Insight : water
"Is there enough land, water, and human capacity to produce food for a growing population over the next 50 years?" - ask concerned scientists of IWMI (International Water Management Institute).
Maybe so, but if the current food production and environmental trends are not altered, many parts of the world will face a crisis. Water is the crux. Three quarters of the planet's population, according to estimates by the United Nations, may experience water shortage by 2050.
Available data deliver quite a sobering message. Today's water consumption trends must be checked, lest we should take the world to the brink of chaos.
The bottom line is that lukewarm actions won't do. Radical steps must be taken to simultaneously save, better manage, recycle, and wherever possible increase reserves of water.
The principal culprits of the current deficit are agriculture and production of food. To produce enough food to satisfy a person’s daily dietary needs takes about 3,000 litres of water, about 1 litre per calorie. As a yardstick, only about 2 litres of water are required for drinking. This sector underwent significant changes in the last fifty years:
Industry is also responsible:
Lastly, the growing numbers of middle-class people worldwide, the strong urbanisation and other social and civilisation changes compound the water balance-sheet problem:
The impact of affluent people's lifestyles on global water consumption is obvious (see Fig.2). The volume of water withdrawal used by person of North America is 2.7 times as high as the world average, and 6.4 times as high as Africa's.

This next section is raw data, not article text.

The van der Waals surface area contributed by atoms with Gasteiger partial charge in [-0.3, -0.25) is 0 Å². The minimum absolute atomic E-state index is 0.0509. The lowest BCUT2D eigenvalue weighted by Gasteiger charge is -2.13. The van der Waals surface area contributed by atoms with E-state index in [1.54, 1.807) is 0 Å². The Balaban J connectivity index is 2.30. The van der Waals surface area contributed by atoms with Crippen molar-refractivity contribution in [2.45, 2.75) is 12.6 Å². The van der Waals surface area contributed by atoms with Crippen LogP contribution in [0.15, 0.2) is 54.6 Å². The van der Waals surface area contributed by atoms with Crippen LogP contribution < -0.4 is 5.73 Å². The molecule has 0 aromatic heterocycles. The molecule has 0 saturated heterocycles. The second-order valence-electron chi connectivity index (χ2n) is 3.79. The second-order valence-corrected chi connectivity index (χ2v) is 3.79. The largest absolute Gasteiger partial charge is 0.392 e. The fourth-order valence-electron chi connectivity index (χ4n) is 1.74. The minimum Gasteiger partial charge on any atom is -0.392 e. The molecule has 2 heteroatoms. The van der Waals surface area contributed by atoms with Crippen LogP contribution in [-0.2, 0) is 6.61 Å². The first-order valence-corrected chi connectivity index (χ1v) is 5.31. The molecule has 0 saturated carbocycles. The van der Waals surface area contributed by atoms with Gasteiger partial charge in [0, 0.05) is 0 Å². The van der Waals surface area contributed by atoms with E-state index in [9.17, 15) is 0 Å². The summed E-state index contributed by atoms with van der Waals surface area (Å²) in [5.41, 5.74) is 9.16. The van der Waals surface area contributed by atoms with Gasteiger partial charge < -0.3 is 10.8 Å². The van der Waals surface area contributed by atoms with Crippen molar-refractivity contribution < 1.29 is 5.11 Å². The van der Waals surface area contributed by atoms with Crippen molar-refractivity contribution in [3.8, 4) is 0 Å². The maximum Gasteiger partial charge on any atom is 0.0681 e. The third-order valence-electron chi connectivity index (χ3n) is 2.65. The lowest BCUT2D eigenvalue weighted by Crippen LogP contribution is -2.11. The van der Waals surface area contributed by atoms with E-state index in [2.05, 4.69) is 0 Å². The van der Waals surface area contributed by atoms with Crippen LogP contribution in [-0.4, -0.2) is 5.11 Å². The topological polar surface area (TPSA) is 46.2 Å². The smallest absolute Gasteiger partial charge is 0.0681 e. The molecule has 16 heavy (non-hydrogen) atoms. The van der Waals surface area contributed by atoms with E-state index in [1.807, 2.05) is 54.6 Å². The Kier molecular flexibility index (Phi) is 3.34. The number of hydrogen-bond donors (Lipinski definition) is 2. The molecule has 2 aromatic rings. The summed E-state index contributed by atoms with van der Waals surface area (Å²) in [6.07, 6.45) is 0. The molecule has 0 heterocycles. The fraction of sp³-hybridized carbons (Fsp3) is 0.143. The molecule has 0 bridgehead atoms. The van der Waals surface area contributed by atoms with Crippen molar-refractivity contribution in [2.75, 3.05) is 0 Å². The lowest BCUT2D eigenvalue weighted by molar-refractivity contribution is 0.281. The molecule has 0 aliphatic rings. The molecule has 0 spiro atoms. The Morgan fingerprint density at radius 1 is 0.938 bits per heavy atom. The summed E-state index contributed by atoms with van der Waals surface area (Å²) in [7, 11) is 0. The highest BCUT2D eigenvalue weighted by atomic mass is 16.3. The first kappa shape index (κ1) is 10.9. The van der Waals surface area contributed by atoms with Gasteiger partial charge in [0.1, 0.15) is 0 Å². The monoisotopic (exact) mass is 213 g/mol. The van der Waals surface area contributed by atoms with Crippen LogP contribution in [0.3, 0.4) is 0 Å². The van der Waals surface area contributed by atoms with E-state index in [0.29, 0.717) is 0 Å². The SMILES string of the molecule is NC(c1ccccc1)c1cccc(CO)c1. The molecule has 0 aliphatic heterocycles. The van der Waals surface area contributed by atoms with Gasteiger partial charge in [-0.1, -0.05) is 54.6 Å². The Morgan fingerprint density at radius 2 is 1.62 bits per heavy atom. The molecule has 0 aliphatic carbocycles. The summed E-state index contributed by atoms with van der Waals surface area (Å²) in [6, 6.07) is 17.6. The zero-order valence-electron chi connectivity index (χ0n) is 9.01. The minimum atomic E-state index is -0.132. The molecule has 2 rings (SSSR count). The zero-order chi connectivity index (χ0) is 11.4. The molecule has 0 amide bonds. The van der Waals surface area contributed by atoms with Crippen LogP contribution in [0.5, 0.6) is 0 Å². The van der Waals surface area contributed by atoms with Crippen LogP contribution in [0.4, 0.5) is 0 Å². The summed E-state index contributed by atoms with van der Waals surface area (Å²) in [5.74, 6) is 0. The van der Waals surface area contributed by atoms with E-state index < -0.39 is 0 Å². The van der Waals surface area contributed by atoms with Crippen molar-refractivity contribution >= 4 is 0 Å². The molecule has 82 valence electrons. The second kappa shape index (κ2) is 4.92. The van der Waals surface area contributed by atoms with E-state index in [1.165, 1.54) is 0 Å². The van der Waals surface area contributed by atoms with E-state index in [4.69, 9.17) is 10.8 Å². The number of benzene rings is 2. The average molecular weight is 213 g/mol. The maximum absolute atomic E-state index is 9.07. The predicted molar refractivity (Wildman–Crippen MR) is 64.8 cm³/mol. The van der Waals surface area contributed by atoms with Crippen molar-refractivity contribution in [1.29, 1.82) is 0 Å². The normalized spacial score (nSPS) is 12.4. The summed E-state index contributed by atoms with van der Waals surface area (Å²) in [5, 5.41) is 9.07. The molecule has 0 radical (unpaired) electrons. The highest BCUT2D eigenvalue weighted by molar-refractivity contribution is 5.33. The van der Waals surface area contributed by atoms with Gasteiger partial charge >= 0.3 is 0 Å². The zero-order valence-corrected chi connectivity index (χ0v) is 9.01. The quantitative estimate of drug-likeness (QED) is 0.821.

Today, more than 1.2 billion, a fifth of the world’s people, live in areas where water available cannot actually meet everyone’s demands. About 1.6 billion people live in water-scarce basins, where human capacity or financial resources are likely to be insufficient to develop adequate water resources.
The combined consequences of growing demand, driven by more affluence, growing population and lifestyle habits, on one hand, and of diminishing reserves, driven by climate changes, aridity, coastal influxes of saltwater and ineffective water management (e.g. leaky water-delivery systems, open-air irrigation canals allowing high evaporation, depletion of used waters also known as "grey water"), on the other hand, may prove unaffordable.
The reader's imagination can easily fill the canvas with the pictures of starvation, disease, social unrest, political instability, warfare that such a situation may generate.
What can one do? For starters, a few inspiring pointers are provided by Waterfootprint.org: Water footprint and virtual water.